As Taiwan’s 2020 presidential race approaches, the opposition Kuomintang (KMT) party will be counting on the support of one of its most loyal constituencies – the Taiwanese business community living and working on the mainland. But some analysts believe their influence is a diminishing force in the self-ruled island’s politics.
One of these businessmen, surnamed Lin, who has lived in mainland China for more than a decade, identifies politically as someone who leans blue – the colour associated with the Beijing-friendly KMT – rather than green, which is linked to the independence-leaning Democratic Progressive Party (DPP).
But Lin, who declined to be identified by his full name so he could speak freely, said he was thinking of sitting out next year’s election after his preferred candidate, Taiwanese billionaire tycoon Terry Gou Tai-min, lost out on the KMT nomination in favour of Kaohsiung Mayor Han Kuo-yu.
Han will be facing off against current President Tsai Ing-wen who will be seeking a second term on the strength of her stance against pressure from Beijing which claims self-governed Taiwan as its own, to be reunited with the mainland by force if necessary.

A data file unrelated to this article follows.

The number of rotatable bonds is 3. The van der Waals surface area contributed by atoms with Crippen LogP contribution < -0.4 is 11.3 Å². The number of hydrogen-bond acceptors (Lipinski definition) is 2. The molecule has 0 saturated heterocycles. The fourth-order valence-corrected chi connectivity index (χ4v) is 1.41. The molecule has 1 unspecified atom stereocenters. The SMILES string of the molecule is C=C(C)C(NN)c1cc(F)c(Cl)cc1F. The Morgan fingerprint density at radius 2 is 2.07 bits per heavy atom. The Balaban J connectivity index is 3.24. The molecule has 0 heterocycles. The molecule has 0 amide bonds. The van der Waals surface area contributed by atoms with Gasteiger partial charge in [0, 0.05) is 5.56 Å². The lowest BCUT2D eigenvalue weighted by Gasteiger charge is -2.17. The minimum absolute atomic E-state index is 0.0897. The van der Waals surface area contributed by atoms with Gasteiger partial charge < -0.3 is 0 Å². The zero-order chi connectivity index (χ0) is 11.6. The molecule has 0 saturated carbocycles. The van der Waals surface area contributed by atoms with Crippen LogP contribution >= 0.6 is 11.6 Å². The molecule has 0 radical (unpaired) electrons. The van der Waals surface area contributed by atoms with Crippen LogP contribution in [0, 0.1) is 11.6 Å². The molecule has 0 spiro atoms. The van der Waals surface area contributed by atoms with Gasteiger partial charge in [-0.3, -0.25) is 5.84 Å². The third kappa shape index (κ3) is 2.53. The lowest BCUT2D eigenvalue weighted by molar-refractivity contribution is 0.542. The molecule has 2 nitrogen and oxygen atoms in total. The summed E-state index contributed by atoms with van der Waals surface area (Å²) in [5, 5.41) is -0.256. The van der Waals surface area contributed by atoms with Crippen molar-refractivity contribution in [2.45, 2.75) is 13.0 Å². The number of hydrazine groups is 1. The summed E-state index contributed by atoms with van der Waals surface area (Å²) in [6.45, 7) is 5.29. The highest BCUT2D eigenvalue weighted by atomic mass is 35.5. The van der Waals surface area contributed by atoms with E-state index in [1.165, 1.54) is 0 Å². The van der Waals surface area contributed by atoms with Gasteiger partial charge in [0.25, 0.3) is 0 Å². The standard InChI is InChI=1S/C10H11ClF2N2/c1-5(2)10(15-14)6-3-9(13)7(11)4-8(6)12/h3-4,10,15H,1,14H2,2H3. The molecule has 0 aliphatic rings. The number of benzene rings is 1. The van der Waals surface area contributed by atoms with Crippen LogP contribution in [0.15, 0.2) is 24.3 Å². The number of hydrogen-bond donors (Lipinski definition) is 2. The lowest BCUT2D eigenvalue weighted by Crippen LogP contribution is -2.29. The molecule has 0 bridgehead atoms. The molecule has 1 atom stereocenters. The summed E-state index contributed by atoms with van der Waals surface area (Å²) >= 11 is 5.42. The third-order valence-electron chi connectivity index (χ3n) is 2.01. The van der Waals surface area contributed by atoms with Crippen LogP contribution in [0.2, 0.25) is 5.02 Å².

“My wife and I are both more blue, or rather, anti-green,” Lin said, from a Taipei cafe while visiting family back home. “But I am worried now that the Kuomintang is too close to China, although the DPP is too dumb and incapable,” he said.
“I don’t think I will come back to vote this time. Anyway, no matter if it is the KMT or the DPP that wins, Beijing’s ambitions on Taiwan will not change.”
Lin, 55, is among an estimated one million Taiwanese businesspeople who live and work in mainland China. Collectively they are known as Taishang and the majority are likely to cast their votes for pan-blue candidates, unshaken by Beijing’s pressure on the island, because of their vested interests in friendlier cross-strait ties between Beijing and Taipei.
But analysts say that, as the Taishang community’s influence has waned in recent years, its strength as a voting bloc has also diminished, with a significant minority of voters like Lin believing their votes may not matter in this election. Some may even prefer pan-green policies.